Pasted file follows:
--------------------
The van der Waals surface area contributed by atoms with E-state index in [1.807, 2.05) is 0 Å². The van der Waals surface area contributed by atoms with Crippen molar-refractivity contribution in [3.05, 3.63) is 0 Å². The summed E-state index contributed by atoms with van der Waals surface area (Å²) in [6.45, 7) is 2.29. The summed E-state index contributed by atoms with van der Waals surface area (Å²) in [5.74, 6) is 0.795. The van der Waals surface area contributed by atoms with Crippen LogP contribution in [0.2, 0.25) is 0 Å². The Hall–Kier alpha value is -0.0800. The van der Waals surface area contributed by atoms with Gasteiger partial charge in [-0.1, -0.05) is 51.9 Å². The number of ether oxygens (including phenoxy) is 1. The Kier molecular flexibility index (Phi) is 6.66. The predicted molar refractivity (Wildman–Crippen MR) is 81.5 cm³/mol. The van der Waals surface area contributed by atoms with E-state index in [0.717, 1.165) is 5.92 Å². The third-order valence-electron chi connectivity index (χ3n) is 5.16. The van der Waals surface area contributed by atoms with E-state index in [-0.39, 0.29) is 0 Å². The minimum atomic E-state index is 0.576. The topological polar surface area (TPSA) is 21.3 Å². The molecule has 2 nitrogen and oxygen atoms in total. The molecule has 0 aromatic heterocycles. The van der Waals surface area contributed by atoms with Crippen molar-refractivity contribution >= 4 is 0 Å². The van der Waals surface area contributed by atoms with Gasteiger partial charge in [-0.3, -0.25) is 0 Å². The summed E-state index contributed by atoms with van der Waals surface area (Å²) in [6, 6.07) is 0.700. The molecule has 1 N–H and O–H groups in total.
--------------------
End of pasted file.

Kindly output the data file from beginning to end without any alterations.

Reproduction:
The van der Waals surface area contributed by atoms with E-state index in [1.807, 2.05) is 0 Å². The van der Waals surface area contributed by atoms with Crippen molar-refractivity contribution in [3.05, 3.63) is 0 Å². The summed E-state index contributed by atoms with van der Waals surface area (Å²) in [6.45, 7) is 2.29. The summed E-state index contributed by atoms with van der Waals surface area (Å²) in [5.74, 6) is 0.795. The van der Waals surface area contributed by atoms with Crippen LogP contribution in [0.2, 0.25) is 0 Å². The Hall–Kier alpha value is -0.0800. The van der Waals surface area contributed by atoms with Gasteiger partial charge in [-0.1, -0.05) is 51.9 Å². The number of ether oxygens (including phenoxy) is 1. The Kier molecular flexibility index (Phi) is 6.66. The predicted molar refractivity (Wildman–Crippen MR) is 81.5 cm³/mol. The van der Waals surface area contributed by atoms with E-state index in [0.717, 1.165) is 5.92 Å². The third-order valence-electron chi connectivity index (χ3n) is 5.16. The van der Waals surface area contributed by atoms with E-state index in [-0.39, 0.29) is 0 Å². The minimum atomic E-state index is 0.576. The topological polar surface area (TPSA) is 21.3 Å². The molecule has 2 nitrogen and oxygen atoms in total. The molecule has 0 aromatic heterocycles. The van der Waals surface area contributed by atoms with Crippen molar-refractivity contribution >= 4 is 0 Å². The van der Waals surface area contributed by atoms with Gasteiger partial charge in [-0.3, -0.25) is 0 Å². The summed E-state index contributed by atoms with van der Waals surface area (Å²) in [6, 6.07) is 0.700. The molecule has 1 N–H and O–H groups in total.